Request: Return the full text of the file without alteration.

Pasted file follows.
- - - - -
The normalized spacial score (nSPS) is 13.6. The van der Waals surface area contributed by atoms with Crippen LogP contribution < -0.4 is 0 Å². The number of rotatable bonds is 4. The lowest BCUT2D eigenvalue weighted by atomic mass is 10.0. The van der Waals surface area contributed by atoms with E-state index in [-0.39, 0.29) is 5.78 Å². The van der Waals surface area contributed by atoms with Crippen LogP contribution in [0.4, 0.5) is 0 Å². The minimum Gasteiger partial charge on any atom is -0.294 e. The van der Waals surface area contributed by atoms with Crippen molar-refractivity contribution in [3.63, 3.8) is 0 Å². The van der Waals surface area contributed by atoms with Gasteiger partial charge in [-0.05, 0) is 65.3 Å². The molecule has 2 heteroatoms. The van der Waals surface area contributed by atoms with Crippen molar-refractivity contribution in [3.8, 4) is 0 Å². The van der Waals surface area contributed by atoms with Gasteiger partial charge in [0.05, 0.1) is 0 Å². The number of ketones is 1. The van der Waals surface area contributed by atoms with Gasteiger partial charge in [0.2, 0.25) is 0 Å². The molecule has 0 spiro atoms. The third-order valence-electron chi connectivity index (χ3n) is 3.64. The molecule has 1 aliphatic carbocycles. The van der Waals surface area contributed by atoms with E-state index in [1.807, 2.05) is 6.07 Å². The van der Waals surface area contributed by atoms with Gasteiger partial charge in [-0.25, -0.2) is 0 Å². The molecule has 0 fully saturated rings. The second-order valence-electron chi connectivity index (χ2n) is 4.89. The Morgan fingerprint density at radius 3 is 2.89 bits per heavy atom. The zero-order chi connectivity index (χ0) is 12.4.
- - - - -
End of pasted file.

The normalized spacial score (nSPS) is 13.6. The van der Waals surface area contributed by atoms with Crippen LogP contribution < -0.4 is 0 Å². The number of rotatable bonds is 4. The lowest BCUT2D eigenvalue weighted by atomic mass is 10.0. The van der Waals surface area contributed by atoms with E-state index in [-0.39, 0.29) is 5.78 Å². The van der Waals surface area contributed by atoms with Crippen LogP contribution in [0.4, 0.5) is 0 Å². The minimum Gasteiger partial charge on any atom is -0.294 e. The van der Waals surface area contributed by atoms with Crippen molar-refractivity contribution in [3.63, 3.8) is 0 Å². The van der Waals surface area contributed by atoms with Gasteiger partial charge in [-0.05, 0) is 65.3 Å². The molecule has 2 heteroatoms. The van der Waals surface area contributed by atoms with Crippen molar-refractivity contribution in [3.8, 4) is 0 Å². The van der Waals surface area contributed by atoms with Gasteiger partial charge in [0.05, 0.1) is 0 Å². The number of ketones is 1. The van der Waals surface area contributed by atoms with Gasteiger partial charge in [0.2, 0.25) is 0 Å². The molecule has 0 spiro atoms. The third-order valence-electron chi connectivity index (χ3n) is 3.64. The molecule has 1 aliphatic carbocycles. The van der Waals surface area contributed by atoms with E-state index in [1.807, 2.05) is 6.07 Å². The van der Waals surface area contributed by atoms with Gasteiger partial charge in [-0.25, -0.2) is 0 Å². The molecule has 0 fully saturated rings. The second-order valence-electron chi connectivity index (χ2n) is 4.89. The Morgan fingerprint density at radius 3 is 2.89 bits per heavy atom. The zero-order chi connectivity index (χ0) is 12.4.